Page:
FARNBOROUGH, England — UMS Skeldar has launched a new version of its flagship unmanned helicopter that has a longer-endurance capability, as the company continues its aggressive campaign to promote the system for a number of ongoing international naval requirements.

The Skeldar V-200B has a five-hour endurance due to a 10-kilogram weight reduction in the aircraft, something the company claims will up its appeal because of the increased performance and reliability. The new model is now the baseline offering that UMS Skeldar will pitch to customers.

UMS Skeldar is a joint venture between Saab and UMS that formed in 2015 to primarily promote the V-200, a UAV that had previously struggled to secure customers despite years of development and marketing by Saab.

“It [the V-200B] is almost a completely new aircraft — a new build since the Saab days,” David Willems, head of business development at the company, told Defense News.

The "B" model is the result of work carried out under the partnership, he added, and features new GPS antennas and software in addition to the weight decrease, as well as better fuel consumption due to engine modifications.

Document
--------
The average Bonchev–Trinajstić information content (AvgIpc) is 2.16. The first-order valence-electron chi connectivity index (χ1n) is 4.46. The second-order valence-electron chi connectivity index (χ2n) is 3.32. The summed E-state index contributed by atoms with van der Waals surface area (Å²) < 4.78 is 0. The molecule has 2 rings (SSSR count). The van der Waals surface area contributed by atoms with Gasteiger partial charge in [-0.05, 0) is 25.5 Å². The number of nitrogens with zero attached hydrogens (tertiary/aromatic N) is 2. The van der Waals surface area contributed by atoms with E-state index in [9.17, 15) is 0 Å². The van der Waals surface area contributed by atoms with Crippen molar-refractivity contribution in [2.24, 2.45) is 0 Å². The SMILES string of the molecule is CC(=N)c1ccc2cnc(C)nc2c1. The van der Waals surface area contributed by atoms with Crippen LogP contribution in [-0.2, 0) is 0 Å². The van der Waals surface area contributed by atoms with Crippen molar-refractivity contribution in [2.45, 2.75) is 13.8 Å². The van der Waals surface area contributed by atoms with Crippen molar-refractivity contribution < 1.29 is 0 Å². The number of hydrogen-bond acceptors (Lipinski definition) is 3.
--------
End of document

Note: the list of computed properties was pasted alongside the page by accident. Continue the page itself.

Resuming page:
Endurance can be increased, or an extra 10 kilograms of payload can be carried by Skeldar, Willems said.

Notably, the way the V-200B has been developed will allow for the drone’s industrialization, moving from one-off manufacture, as was the case with the previous variant, to serial production.

The Asia-Pacific region is the most active market for Skeldar, Willems says. The company is seeing potential in South Korea, and it has been specifically targeting Australia for some time now, where it is expanding its industrial base to potentially support work transfer.

“It is a very interesting time there, and we are building a small Australia ecosystem,” he said.

Australia is acquiring a number of types of unmanned systems under ongoing programs, seeking systems such as ship-based UAVs under its Project Sea 129 Phase 5 effort, supporting its aim to operate a comprehensive fleet of unmanned aircraft that includes the Insitu ScanEagle and Northrop Grumman MQ-4C Triton.

Skeldar is most often pitched against Schiebel’s unmanned Camcopter helo, a system that has seen more commercial success in both the military and civil markets, although UMS Skeldar has been demonstrably active in marketing its system since the joint venture was formed.

A heavy-fuel variant of Camcopter has been undergoing trials in Australia under work that will act as risk-reduction efforts for the Project Sea 129 Phase 5 program.

UMS is also active in Germany where it is teaming with ESG to pitch to the Navy for similar requirements to Australia. The company has delivered Skeldar to Indonesia, which has used it to assess operating a UAV of this type, although little news on the outcome of that work has been revealed by either the Indonesian government or the company.